If there ever was a month in which we needed a band to give us a Network-esque “I'm mad as hell and I'm not going to take it anymore” to call our own, it was April. We needed this month's best album like a guard at the gate. We desperately needed a band able to collect all our paranoias and anxieties, our angers and our cynicisms. Our mayors smoke crack and threaten liquidate our city's fine art to pay for simple public services (functioning street lights, ambulances). Our politicians get away with the same scandals that keep us glued to reality TV shows, while a celebrity tabloid scandal magazine rests in our laps. It's a goddamned carnival freak show out there and it's making decisions that affect us now, affect us for generations to come. When it feels like the very idea of innoncence is as real as a unicorn, that's when we need bands like Protomartyr most. As smart as they are brutal, Protomartyr spoon fed those leaders of men their own shit jargon back into their baby mouths by reappropriating “under the color of official right” to suit a public need rather than a slippery weasel's safety net. They wrapped it into a post punk dirge without being too idealistic, still responsible enough to remind us this never was supposed to be a fairy tale. And then they ate brunch like the rest of us.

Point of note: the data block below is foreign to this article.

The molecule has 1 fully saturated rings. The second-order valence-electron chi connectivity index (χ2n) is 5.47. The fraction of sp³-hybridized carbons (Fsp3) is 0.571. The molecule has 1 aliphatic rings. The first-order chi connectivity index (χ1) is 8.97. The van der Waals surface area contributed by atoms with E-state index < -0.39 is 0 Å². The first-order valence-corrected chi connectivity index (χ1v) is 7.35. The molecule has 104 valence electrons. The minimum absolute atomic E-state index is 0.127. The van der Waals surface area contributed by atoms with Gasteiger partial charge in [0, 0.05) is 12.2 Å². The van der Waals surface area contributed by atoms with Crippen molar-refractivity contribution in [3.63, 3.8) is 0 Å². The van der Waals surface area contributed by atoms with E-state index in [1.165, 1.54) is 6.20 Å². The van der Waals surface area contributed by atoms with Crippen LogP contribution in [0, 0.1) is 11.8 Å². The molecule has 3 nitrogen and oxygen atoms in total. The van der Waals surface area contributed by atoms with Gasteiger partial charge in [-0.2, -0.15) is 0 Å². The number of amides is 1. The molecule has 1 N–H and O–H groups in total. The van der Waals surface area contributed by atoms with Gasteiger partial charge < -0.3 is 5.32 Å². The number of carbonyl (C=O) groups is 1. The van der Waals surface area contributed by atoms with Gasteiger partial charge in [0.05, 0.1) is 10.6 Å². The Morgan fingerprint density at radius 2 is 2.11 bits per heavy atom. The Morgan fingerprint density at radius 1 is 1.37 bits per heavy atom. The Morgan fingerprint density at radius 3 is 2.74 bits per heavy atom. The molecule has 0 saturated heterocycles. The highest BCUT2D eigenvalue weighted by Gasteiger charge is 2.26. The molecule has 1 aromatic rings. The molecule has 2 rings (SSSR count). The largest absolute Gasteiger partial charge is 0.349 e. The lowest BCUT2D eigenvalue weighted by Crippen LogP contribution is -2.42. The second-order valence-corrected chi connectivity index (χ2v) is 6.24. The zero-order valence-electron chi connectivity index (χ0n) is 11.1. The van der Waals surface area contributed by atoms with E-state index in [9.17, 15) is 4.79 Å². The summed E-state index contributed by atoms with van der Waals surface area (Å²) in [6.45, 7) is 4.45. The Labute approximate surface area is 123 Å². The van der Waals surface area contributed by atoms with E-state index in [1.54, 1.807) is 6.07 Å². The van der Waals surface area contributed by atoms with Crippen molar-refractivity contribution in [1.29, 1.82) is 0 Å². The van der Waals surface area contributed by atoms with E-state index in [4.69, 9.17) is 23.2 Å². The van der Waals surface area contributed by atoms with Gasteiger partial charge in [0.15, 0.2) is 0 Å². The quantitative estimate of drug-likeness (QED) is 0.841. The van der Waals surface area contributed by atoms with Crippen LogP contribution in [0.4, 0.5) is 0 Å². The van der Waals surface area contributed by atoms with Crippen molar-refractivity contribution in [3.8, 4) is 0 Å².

The Best Album of April 2014:
In this spirit of enduring futility comes Protomartyr’s Under Color of Official Right, a desperate, invigorating paen to resistance against our everyday demons: “Greedy bastards, rank amateur professionals, gluten fascists… recent memories,” and “terrible bartenders.” These are all on singer Joe Casey’s list for extermination in “Tarpeian Rock,” a dissonant jag named after a cliff in ancient Rome used to execute criminals and liars. Casey’s voice is a unique brand of everyman bark, the unmistakable shout of your neighbor cutting through the picket fence. It’s also remarkably versatile. The band can squint at The Spits or echo The Fall, and they also share style with their peers Tyvek. Protomartyr is exceptionally skilled at draping the starker edges of punk over pop hooks, and guitarist Greg Ahee can linger on a shimmering, solitary minor chord just enough to make Paul Banks choke.
Still, the band’s true enemy feels like cynicism. Protomartyr shouts “Stay, illusion!” not because they want it banished, but because the illusion is all we have. Live it while you can. After all, as Casey reminds us in the album's closer “I’ll Take That Applause,” there’s “nothing ever after.”
For more Protomartyr coverage read our interview here.